Does Retiring Cause Memory Loss?
After four or five decades of work, retirement is liberating! It’s gonna be great! Right?
Well, not necessarily. It depends on how you retire.
In this video, Ross Andel, director of the School of Aging Studies at the University of South Florida, warns that a risk to retiring is that it can “speed up the aging of our brain. It could make us slower and more forgetful.”
His research demonstrates how work and retirement influence brain functioning. He tested the memories of people in their early 60s living in Canberra, Australia. Every four years, they were asked to remember as many random and unrelated words in a list as they could.
Naturally, they couldn’t remember as many words at 74 as at 62. “This is quite normal,” he said.
More interesting was what Andel found when he separated the test results for the retirees from the results for the older individuals who were still working. The decline in memory was almost exclusively among the retirees.
“Something seems to happen around the time of retirement to make people more forgetful,” he said.
Andel isn’t recommending that you work until you drop. He does provide a roadmap for limiting memory loss so you can enjoy retirement.
To find out what he has in mind, you’ll have to watch the video.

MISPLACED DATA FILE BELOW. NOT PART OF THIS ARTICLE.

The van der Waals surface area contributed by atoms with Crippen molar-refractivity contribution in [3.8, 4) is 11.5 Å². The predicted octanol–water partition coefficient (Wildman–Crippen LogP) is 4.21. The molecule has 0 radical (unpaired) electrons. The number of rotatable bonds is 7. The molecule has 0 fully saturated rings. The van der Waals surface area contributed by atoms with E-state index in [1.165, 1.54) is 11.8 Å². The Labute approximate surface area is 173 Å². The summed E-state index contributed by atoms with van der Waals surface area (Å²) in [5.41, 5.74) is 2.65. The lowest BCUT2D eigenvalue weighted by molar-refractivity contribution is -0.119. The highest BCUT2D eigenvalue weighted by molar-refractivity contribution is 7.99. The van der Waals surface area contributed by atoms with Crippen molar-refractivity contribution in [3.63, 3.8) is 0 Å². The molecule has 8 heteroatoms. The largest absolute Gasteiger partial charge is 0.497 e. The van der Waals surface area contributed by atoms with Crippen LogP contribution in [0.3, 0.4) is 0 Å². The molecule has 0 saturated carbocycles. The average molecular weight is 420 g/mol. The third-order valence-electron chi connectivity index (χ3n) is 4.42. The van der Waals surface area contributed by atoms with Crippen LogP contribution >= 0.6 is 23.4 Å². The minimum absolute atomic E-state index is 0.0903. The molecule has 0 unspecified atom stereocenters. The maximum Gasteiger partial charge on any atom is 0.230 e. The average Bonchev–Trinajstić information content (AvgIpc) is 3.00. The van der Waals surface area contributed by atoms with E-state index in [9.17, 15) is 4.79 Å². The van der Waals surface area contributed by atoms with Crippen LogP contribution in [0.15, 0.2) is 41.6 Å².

Squared Away writer Kim Blanton invites you to follow us on Twitter @SquaredAwayBC. To stay current on our blog, please join our free email list. You’ll receive just one email each week – with links to the two new posts for that week – when you sign up here. This blog is supported by the Center for Retirement Research at Boston College.
Comments are closed.
I'm curious if the results would be different if you compared retirees that used computers and those that didn't. I would think a study started 15-20 years ago would have most retirees not using computers as much. Example: My wife retired 5+ years ago and was a store manager known for her organizational skills. She likes to play among other games, 4 suited spider solitaire and quite often clears the board. I know yard work and gardening can keep you active and help keep you in shape but they can be accomplished without much thought. Another variable could be family living with you. When you have 3 generations in the house, if nothing else, it takes a coordinated effort to coexist with cooking meals when you like different things. Reading several novels per week could help keep your mind active and doesn't require a computer.
Memory loss is probably just one of many consequences of retirement. A lack of stimulation can be disastrous for mental health which makes hobbies so important. I remember reading some time ago that even basic things like gardening can dramatically improve cognitive performance for the elderly.
Very thought provoking! Always knew as a common sense and experience, that keeping to work instead of retiring keeps you in shape, but this is the first time I see a report to confirm that.I guess purpose and goals keep us sharp and in shape, and quite often they are related with our jobs. One day after many years when we retire, we need to rethink our reality and repurpose our goals. I guess that's not easy.